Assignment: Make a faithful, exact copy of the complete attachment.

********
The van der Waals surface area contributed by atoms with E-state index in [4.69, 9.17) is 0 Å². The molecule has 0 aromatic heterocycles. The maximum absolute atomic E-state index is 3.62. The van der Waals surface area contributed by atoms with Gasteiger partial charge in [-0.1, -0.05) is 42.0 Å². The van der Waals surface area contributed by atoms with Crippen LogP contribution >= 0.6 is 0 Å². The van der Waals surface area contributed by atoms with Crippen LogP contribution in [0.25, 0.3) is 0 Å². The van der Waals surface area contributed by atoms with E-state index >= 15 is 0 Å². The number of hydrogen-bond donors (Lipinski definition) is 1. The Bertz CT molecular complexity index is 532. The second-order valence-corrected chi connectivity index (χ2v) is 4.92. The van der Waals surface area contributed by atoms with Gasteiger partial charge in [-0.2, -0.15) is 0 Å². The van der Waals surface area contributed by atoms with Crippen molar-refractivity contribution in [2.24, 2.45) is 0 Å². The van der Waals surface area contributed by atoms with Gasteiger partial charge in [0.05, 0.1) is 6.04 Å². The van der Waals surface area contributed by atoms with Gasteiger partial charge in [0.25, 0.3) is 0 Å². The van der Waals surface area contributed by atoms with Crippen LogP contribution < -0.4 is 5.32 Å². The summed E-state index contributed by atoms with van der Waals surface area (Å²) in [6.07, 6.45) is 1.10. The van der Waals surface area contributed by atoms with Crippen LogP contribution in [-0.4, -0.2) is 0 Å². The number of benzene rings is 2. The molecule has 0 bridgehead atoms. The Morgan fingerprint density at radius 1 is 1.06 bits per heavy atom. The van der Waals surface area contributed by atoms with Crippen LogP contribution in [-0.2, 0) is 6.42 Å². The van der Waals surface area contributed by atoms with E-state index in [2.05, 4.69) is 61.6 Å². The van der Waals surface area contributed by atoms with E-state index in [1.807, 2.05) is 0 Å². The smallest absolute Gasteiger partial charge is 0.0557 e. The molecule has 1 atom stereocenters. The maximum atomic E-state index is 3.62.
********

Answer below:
The van der Waals surface area contributed by atoms with E-state index in [4.69, 9.17) is 0 Å². The molecule has 0 aromatic heterocycles. The maximum absolute atomic E-state index is 3.62. The van der Waals surface area contributed by atoms with Gasteiger partial charge in [-0.1, -0.05) is 42.0 Å². The van der Waals surface area contributed by atoms with Crippen LogP contribution >= 0.6 is 0 Å². The van der Waals surface area contributed by atoms with Crippen LogP contribution in [0.25, 0.3) is 0 Å². The van der Waals surface area contributed by atoms with E-state index >= 15 is 0 Å². The number of hydrogen-bond donors (Lipinski definition) is 1. The Bertz CT molecular complexity index is 532. The second-order valence-corrected chi connectivity index (χ2v) is 4.92. The van der Waals surface area contributed by atoms with Gasteiger partial charge in [-0.2, -0.15) is 0 Å². The van der Waals surface area contributed by atoms with Crippen molar-refractivity contribution in [2.24, 2.45) is 0 Å². The van der Waals surface area contributed by atoms with Gasteiger partial charge in [0.05, 0.1) is 6.04 Å². The van der Waals surface area contributed by atoms with Gasteiger partial charge in [0.25, 0.3) is 0 Å². The van der Waals surface area contributed by atoms with Crippen LogP contribution < -0.4 is 5.32 Å². The summed E-state index contributed by atoms with van der Waals surface area (Å²) in [6.07, 6.45) is 1.10. The van der Waals surface area contributed by atoms with Crippen LogP contribution in [-0.4, -0.2) is 0 Å². The number of benzene rings is 2. The molecule has 0 bridgehead atoms. The Morgan fingerprint density at radius 1 is 1.06 bits per heavy atom. The van der Waals surface area contributed by atoms with Crippen LogP contribution in [-0.2, 0) is 6.42 Å². The van der Waals surface area contributed by atoms with E-state index in [2.05, 4.69) is 61.6 Å². The van der Waals surface area contributed by atoms with E-state index in [1.807, 2.05) is 0 Å². The smallest absolute Gasteiger partial charge is 0.0557 e. The molecule has 1 atom stereocenters. The maximum atomic E-state index is 3.62.